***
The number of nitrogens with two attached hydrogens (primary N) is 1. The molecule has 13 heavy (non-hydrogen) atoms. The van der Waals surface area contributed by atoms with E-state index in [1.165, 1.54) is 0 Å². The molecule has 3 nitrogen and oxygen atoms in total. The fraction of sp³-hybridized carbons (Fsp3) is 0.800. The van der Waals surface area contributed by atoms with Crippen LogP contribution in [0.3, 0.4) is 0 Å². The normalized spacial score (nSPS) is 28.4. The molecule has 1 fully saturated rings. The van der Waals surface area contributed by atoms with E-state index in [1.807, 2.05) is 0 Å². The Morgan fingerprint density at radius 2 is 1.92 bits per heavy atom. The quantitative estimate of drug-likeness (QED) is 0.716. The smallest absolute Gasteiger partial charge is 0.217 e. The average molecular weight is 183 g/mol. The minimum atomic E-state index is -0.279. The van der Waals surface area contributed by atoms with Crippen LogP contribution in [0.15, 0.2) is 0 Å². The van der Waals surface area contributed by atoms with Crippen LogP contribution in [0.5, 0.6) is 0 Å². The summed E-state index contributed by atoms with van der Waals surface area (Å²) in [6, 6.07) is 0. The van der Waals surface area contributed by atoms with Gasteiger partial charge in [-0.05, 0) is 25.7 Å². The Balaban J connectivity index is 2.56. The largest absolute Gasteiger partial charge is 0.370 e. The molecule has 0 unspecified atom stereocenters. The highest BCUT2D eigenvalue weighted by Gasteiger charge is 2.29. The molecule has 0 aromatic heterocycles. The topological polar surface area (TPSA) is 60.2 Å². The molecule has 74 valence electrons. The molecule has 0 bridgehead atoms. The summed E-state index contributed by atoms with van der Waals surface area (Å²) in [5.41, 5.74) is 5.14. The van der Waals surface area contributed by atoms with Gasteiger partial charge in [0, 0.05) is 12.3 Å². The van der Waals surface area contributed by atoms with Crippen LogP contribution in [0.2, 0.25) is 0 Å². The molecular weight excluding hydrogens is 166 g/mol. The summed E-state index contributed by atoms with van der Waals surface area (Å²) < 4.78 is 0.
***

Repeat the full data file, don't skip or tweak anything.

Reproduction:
The number of nitrogens with two attached hydrogens (primary N) is 1. The molecule has 13 heavy (non-hydrogen) atoms. The van der Waals surface area contributed by atoms with E-state index in [1.165, 1.54) is 0 Å². The molecule has 3 nitrogen and oxygen atoms in total. The fraction of sp³-hybridized carbons (Fsp3) is 0.800. The van der Waals surface area contributed by atoms with Crippen LogP contribution in [0.3, 0.4) is 0 Å². The normalized spacial score (nSPS) is 28.4. The molecule has 1 fully saturated rings. The van der Waals surface area contributed by atoms with E-state index in [1.807, 2.05) is 0 Å². The Morgan fingerprint density at radius 2 is 1.92 bits per heavy atom. The quantitative estimate of drug-likeness (QED) is 0.716. The smallest absolute Gasteiger partial charge is 0.217 e. The average molecular weight is 183 g/mol. The minimum atomic E-state index is -0.279. The van der Waals surface area contributed by atoms with Crippen LogP contribution in [0.15, 0.2) is 0 Å². The van der Waals surface area contributed by atoms with Crippen LogP contribution in [0.5, 0.6) is 0 Å². The summed E-state index contributed by atoms with van der Waals surface area (Å²) in [6, 6.07) is 0. The van der Waals surface area contributed by atoms with Gasteiger partial charge in [-0.05, 0) is 25.7 Å². The Balaban J connectivity index is 2.56. The largest absolute Gasteiger partial charge is 0.370 e. The molecule has 0 unspecified atom stereocenters. The highest BCUT2D eigenvalue weighted by Gasteiger charge is 2.29. The molecule has 0 aromatic heterocycles. The topological polar surface area (TPSA) is 60.2 Å². The molecule has 74 valence electrons. The molecule has 0 bridgehead atoms. The summed E-state index contributed by atoms with van der Waals surface area (Å²) in [5.41, 5.74) is 5.14. The van der Waals surface area contributed by atoms with Gasteiger partial charge in [0, 0.05) is 12.3 Å². The van der Waals surface area contributed by atoms with Crippen LogP contribution in [0.2, 0.25) is 0 Å². The molecular weight excluding hydrogens is 166 g/mol. The summed E-state index contributed by atoms with van der Waals surface area (Å²) < 4.78 is 0.